2001 Progress Report: Assessment of forest disturbance in the mid-Atlantic region: a multi-scale linkage between terrestrial and aquatic ecosystemsEPA Grant Number: R826110
Title: Assessment of forest disturbance in the mid-Atlantic region: a multi-scale linkage between terrestrial and aquatic ecosystems
Investigators: Eshleman, Keith N. , Galloway, James N. , Gardner, Robert H. , Herlihy, Alan T. , Pitelka, Louis F. , Seagle, Steven W. , Townsend, Philip A. , Webb, James R.
Current Investigators: Eshleman, Keith N. , Galloway, James N. , Gardner, Robert H. , Pitelka, Louis F. , Seagle, Steven W. , Webb, James R.
Institution: University of Maryland Center for Environmental Science , Oregon State University , University of Virginia
Current Institution: University of Maryland , Oregon State University , University of Virginia
EPA Project Officer: Hahn, Intaek
Project Period: October 1, 1997 through September 30, 2002
Project Period Covered by this Report: October 1, 2000 through September 30, 2001
Project Amount: $697,834
RFA: Approaches to Multi-scale Ecological Assessment in the Middle Atlantic Region (1997) RFA Text | Recipients Lists
Research Category: Ecological Indicators/Assessment/Restoration , Ecosystems
The objective of this research project is to develop, test, validate, and demonstrate an analytical framework for assessing regional-scale forest disturbance in the mid-Atlantic region by establishing a multi-scale linkage between forest disturbance and forest nitrogen (N) export to surface waters. It is hypothesized that excessive N leakage (export) from forested watersheds is a potentially useful, integrative "indicator" of a negative change in forest function that occurs in synchrony with changes in forest structure and species composition. Research focuses on forest disturbance associated with historical defoliation by the gypsy moth larva at spatial scales, ranging from small watersheds to the entire region. The technical approach for establishing a multi-scale linkage between forest disturbance (i.e., gypsy moth defoliation) and N leakage to surface waters has made use of extensive forest, forest disturbance, and water quality data collected for the mid-Atlantic region at all spatial scales; (intensive watershed sites, subregional survey, regional survey, and remotely sensed data). These data were supplemented with on-the-ground measurements of forest species composition for a selected sample of watersheds for which N export had been previously monitored.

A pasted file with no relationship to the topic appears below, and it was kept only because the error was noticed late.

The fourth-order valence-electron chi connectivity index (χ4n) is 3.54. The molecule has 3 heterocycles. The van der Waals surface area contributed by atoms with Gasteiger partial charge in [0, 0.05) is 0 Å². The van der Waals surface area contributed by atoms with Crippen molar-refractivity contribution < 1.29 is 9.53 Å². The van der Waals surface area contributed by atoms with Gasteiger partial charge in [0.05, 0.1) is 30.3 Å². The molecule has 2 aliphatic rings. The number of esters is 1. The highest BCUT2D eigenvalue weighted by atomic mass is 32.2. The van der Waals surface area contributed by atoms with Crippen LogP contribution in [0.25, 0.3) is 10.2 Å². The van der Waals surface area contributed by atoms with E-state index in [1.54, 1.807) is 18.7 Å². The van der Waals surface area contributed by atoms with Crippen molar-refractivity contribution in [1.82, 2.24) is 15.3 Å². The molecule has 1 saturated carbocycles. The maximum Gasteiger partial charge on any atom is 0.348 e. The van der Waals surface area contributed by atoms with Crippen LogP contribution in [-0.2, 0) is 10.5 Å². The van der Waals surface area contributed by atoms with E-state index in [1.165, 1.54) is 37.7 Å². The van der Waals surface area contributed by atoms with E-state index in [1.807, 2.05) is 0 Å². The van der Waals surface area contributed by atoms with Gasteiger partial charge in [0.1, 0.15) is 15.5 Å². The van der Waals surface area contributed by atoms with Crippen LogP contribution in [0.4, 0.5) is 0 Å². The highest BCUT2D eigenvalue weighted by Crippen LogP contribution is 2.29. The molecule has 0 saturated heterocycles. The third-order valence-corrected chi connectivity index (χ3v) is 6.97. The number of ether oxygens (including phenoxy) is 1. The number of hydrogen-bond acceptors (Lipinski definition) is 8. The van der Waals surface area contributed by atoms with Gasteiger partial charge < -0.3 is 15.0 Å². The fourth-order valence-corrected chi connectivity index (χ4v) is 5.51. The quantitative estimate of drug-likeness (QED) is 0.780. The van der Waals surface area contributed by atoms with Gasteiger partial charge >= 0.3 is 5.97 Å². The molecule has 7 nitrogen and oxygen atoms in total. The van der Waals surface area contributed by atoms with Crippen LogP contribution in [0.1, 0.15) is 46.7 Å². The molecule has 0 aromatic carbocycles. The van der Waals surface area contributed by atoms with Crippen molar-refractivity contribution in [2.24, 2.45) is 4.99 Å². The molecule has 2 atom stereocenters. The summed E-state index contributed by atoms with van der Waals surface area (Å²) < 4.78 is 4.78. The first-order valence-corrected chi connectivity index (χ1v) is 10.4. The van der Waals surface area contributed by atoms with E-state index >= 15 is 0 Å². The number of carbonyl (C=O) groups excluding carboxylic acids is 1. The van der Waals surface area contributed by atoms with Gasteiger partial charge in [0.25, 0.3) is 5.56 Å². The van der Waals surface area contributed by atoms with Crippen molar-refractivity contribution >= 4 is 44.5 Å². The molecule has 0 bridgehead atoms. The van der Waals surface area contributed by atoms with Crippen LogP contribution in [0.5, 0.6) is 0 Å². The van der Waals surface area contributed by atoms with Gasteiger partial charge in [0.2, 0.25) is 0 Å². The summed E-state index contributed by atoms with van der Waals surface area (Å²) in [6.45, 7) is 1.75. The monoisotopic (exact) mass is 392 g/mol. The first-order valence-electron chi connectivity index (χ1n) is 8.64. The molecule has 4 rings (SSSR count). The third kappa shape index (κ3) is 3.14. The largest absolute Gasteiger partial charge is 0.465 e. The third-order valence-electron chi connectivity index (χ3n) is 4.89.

In 2001, efforts expanded to include the use of remote sensing to more precisely map the distribution of stressed and gypsy moth-impacted forests. In addition, we have begun to use remote sensing to map and model changes in forest composition that may be associated with gypsy moth activity and other landscape-scale changes. These components of the research were developed from an extension of an original project that was granted in late 2000. Some of the key findings from the remote sensing analyses are as follows: